There’s a huge difference between utilizing characters that were obtained via dubious means and using characters that are so old that they have passed into public domain after enjoying their natural (or legal, whatever) lifespan. If I find a lamp on the curb near my apartment, I can take it. That’s legal and fine, because someone put it out there after they used it to their liking. If I borrow a lamp from you, then decide that the lamp is mine because the light is the perfect shade of bright, and then tell you that I’m loaning the lamp out… this hypothetical situation is stupid, but hopefully you get my meaning.

Lucas’s editorial really pisses me off. For better or for worse, he’s in a position to help shape the opinions and minds of new and current comics readers. He’s using his platform to not just support the exploitation of a creator, but to cheer it on. What gets me the most is the sheer… it’s not even entitlement. The sheer scumbaggery on Lucas’s part. The willingness to be a corporate shill. Just the other week, he censored an interview in the name of positivity, but left in a bunch of shots at Rob Liefeld, who is apparently the official punching bag of the comics industry, the guy it’s okay to kick because LOL ROB LIEFELD LOL, no matter how lazy and crap that may be.

(It is interesting, but needlessly conspiracist, to point out that both of these involve Lucas showing favor to DC Comics at the expense of a creator. It’s not a conspiracy, though, because DC has hundreds of fans who will do exactly what Lucas does for the low, low price of free.99. Consult your nearest major comment thread about who owns Superman for further information.)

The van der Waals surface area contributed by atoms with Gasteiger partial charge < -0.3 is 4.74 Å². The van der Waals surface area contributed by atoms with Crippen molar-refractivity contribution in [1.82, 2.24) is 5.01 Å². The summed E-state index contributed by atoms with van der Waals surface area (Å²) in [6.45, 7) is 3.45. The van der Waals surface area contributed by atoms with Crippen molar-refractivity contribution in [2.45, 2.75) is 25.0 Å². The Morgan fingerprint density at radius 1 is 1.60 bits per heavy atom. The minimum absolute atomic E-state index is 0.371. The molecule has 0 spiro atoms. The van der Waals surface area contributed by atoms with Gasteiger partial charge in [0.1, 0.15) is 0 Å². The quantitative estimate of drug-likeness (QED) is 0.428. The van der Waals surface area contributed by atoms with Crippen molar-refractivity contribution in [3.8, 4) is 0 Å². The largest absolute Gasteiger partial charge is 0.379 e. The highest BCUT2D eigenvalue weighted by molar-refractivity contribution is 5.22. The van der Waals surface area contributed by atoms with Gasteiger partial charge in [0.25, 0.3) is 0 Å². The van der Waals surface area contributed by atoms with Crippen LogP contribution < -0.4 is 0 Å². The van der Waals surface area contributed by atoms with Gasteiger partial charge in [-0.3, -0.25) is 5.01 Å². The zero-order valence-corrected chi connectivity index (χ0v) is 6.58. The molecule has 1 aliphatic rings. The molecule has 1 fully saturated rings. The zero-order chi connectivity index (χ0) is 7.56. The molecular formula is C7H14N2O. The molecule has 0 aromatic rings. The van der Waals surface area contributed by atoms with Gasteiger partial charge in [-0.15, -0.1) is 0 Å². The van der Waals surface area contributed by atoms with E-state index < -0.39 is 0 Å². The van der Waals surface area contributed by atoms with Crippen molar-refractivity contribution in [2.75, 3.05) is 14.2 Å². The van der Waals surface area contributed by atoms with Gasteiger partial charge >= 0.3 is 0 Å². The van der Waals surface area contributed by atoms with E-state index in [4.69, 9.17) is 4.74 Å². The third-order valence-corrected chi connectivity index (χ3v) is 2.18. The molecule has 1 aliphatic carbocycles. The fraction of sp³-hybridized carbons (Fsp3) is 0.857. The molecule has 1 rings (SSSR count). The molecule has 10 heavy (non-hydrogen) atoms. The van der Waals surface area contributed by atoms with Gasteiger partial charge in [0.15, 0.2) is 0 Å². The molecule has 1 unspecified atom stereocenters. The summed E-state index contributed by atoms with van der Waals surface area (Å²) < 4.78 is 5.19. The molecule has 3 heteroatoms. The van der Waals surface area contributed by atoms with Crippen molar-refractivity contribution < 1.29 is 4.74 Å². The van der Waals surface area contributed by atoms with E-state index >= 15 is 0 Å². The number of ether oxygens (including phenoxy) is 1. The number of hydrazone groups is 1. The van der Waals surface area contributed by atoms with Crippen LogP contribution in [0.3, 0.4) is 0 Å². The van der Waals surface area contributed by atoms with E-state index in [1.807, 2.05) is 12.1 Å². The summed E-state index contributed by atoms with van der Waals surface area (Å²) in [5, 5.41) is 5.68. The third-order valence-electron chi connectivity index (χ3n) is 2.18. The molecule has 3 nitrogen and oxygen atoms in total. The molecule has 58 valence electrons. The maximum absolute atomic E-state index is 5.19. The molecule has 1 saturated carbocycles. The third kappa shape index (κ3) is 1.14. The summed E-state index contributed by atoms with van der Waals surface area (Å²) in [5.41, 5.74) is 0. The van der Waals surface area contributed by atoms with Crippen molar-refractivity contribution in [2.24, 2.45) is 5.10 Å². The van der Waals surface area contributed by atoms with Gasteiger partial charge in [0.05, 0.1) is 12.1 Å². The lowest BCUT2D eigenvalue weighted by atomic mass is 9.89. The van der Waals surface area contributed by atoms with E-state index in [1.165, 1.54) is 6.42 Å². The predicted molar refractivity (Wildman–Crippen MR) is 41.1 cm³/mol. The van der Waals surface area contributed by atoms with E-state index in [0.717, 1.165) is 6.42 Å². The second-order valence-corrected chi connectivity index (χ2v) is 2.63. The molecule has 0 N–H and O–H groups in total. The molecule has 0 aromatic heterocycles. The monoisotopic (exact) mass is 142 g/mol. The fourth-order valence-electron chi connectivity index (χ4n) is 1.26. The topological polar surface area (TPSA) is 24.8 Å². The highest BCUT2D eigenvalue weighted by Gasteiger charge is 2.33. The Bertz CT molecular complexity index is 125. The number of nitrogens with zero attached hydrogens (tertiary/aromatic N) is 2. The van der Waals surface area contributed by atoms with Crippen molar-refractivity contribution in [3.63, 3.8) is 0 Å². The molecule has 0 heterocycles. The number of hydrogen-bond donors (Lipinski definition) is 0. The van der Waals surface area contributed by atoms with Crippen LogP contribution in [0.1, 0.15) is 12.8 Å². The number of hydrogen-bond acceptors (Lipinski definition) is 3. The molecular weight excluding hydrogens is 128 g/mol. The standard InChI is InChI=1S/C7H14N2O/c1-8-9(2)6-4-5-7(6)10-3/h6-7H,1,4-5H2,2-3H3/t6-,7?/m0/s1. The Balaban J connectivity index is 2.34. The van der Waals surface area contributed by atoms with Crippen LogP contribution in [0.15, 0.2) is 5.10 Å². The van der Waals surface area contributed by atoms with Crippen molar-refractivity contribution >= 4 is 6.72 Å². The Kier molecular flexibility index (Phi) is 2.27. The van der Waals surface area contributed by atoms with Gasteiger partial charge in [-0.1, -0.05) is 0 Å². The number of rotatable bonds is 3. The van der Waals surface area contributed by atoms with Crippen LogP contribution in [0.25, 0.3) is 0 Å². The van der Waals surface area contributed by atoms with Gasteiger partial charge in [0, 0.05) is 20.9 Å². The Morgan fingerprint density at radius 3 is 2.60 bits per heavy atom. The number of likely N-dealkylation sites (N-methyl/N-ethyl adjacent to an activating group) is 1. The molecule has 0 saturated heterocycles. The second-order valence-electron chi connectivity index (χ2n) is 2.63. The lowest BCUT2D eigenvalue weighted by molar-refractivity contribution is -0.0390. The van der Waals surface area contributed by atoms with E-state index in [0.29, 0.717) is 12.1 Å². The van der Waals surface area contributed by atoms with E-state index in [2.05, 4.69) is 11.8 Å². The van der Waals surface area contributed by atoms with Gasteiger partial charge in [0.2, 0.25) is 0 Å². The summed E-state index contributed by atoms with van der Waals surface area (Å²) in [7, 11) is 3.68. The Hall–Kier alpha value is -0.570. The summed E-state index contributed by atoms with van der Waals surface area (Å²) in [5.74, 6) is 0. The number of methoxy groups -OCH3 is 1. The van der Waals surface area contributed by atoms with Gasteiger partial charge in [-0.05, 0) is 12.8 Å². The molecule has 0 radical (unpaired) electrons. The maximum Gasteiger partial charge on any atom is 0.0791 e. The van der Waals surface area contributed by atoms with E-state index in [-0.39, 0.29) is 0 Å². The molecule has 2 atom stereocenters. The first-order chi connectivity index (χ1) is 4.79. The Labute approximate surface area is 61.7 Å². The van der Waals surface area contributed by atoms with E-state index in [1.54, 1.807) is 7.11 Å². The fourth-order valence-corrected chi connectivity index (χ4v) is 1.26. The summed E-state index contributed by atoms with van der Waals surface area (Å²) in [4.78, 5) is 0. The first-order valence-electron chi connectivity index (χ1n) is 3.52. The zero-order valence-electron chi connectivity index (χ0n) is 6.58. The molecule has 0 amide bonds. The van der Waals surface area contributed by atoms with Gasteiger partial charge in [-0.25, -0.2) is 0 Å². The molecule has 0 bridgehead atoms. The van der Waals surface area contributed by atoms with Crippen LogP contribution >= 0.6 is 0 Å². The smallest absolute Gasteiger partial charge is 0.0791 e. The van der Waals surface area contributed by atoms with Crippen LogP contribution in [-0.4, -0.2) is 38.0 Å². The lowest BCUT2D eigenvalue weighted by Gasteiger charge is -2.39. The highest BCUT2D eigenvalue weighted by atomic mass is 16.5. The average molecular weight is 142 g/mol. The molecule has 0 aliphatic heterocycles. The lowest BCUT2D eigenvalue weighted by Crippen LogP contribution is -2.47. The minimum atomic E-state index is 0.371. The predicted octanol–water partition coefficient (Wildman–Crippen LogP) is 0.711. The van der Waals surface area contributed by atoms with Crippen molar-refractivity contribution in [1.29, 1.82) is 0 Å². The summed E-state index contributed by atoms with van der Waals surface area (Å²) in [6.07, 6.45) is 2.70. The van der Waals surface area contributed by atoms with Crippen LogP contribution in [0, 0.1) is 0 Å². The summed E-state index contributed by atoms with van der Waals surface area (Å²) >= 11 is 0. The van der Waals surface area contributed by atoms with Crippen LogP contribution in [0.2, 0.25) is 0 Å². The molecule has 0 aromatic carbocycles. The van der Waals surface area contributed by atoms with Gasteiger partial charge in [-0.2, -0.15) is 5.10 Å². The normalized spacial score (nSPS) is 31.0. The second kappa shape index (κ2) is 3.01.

This sort of go along to get along, Team Comics thing is garbage. It’s another symptom of rot inside comics. Positivity becomes a code word for not rocking the boat and shilling, rather than anything that would actually add to the conversation. Negativity is the worst thing in the world, because we’re all in this together. Lucas’s actions here are the exact type of sucker for love fuckboy horse shit simpery that shows other people that it’s okay to be okay with people being screwed over. Kirby? He had it coming, and John Byrne’s 4th World was better anyway! Ditko? SCHMITko, am I right fellas? The Siegel & Shuster heirs? Aw, they’re just greedy, why don’t they go out and get jobs instead of trying to cancel Superman?

I don’t even understand how Lucas can be in a position to know things about comics, which isn’t hard to begin with, and actually say “Some will point to Alan Moore’s lack of ‘approval’ or involvement as a bad thing, but that’s one of the best parts in my eyes.” and mean it. The comics industry is built on exploitation, your favorite artists from the ’60s and ’70s were almost definitely screwed out of their creations, and editors and managers today apparently believe that having a book on the shelves is a higher calling than having a good book on the shelves. The history of comics isn’t even hard to find out. Alan Moore has been vocal about his experiences, Dwayne McDuffie spoke out, every month there’s a new fund raiser for some old artist who drew some incredibly ill and classic comics but doesn’t have health insurance… this is basic.